If you are a parent, you surely have had versions of this conversation a hundred times:
“Can I have a cookie?”
“Not before you finish dinner.”
“But I want one now. Can I?”
“No, eat your peas.”
“But I want a cookie now.”
“Can I just have one?”
That’s how things seem to be operating in Congress these days. It does no good to pass legislation because special-interest groups just keep coming back and trying one more time to get their way. In the case of country-of-origin labeling for meats, the behavior especially is tiresome because nothing seems to get through to the opponents, who have blocked implementation of this popular legislation for 11 years.
The legislation was passed in 2002 despite the complaints of meat packers and the food-processing industry. Independent livestock growers cheered because it meant their products would be identifiable in the local market at a time when the food industry was dumping cheap, imported beef, and pricey U.S.-grown meat into one giant tub and labeling it all “ground sirloin.” Consumers cheered because it meant putting controls on the mash-it-together business plan that was giving us headlines like “800 million pounds of ground beef recalled for E. coli contamination.”
But livestock commodity groups and national grocery chains flexed their lawyers and kept the law dead in the water with a mixture of attempts to repeal, demands for reconsideration and legalistic objections to U.S. Department of Agriculture attempts to implement the legislation. Finally in 2008, after six years of nothing getting done, Congress passed another Farm Bill and included a clause that said, in effect, get the country-of-origin labeling rules implemented.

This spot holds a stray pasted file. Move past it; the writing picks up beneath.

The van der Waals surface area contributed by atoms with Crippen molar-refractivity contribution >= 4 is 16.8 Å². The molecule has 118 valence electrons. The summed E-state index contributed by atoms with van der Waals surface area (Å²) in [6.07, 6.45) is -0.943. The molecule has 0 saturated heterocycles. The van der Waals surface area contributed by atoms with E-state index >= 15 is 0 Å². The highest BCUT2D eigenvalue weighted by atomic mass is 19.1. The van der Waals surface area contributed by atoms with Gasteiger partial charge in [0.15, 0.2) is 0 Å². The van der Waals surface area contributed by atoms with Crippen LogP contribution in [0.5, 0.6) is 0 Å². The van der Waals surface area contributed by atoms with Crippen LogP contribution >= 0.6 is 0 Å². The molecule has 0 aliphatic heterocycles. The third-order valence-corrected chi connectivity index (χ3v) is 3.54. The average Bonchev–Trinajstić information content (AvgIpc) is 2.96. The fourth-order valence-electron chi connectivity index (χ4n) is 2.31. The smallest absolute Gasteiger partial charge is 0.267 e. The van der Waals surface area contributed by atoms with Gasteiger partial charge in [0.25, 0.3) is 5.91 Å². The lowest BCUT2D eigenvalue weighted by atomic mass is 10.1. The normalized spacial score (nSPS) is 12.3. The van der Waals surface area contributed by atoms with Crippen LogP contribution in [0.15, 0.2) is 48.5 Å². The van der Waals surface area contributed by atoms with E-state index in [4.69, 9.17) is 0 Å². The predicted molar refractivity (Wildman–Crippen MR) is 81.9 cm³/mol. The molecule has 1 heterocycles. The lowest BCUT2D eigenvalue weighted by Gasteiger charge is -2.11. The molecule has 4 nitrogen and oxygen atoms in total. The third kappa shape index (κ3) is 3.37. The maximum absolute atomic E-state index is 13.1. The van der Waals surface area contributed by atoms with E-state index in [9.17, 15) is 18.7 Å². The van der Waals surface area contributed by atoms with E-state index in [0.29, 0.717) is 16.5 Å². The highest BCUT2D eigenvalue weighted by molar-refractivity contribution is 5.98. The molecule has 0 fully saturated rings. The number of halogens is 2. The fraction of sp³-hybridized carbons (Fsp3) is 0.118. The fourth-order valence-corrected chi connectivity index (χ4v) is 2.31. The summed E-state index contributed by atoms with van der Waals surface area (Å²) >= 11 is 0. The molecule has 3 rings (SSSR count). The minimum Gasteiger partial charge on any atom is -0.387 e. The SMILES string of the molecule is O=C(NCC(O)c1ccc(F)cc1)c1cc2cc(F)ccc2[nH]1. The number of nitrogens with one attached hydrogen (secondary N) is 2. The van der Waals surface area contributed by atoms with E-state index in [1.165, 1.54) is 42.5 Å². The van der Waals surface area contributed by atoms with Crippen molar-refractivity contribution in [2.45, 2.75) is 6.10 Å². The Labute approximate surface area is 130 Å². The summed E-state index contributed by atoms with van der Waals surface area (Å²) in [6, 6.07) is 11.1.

That was just a challenge for the lawyers of those who object to the rule. New rounds of obstruction ensued, and here we are after 11 years still fighting about what ought to be a dead issue. The last round of contention is the claim that the USDA’s concessions to the World Trade Organization (Mexico and Canada complained) are not adequate and, citing what might be called “future proof,” will wreck the livestock industry in the United States.
One leader of the campaign to kill country-of-origin labeling is the National Cattlemen’s Beef Association, the efforts of which are funded by beef checkoff dollars collected by the USDA from all beef raisers. That has incensed independent cattlemen, represented by R-CALF, which has cited it as the latest of many abuses that should prevent the National Cattlemen’s Beef Association from getting checkoff dollars.
The Rocky Mountain Farmers Union has not been above the fray. We consistently have supported country-of-origin labeling. Our national organization played a major role in passing the law, repassing the law in 2008, getting it implemented and adjusting the USDA rules to address the complaints of meat producers in Canada and Mexico.
If you eat meat, then these regulations affect you. If you want to know where the meat you eat comes from, it’s time, once again, to tell your congressional representatives.
Kent Peppler is the president of the Rocky Mountain Farmers Union.
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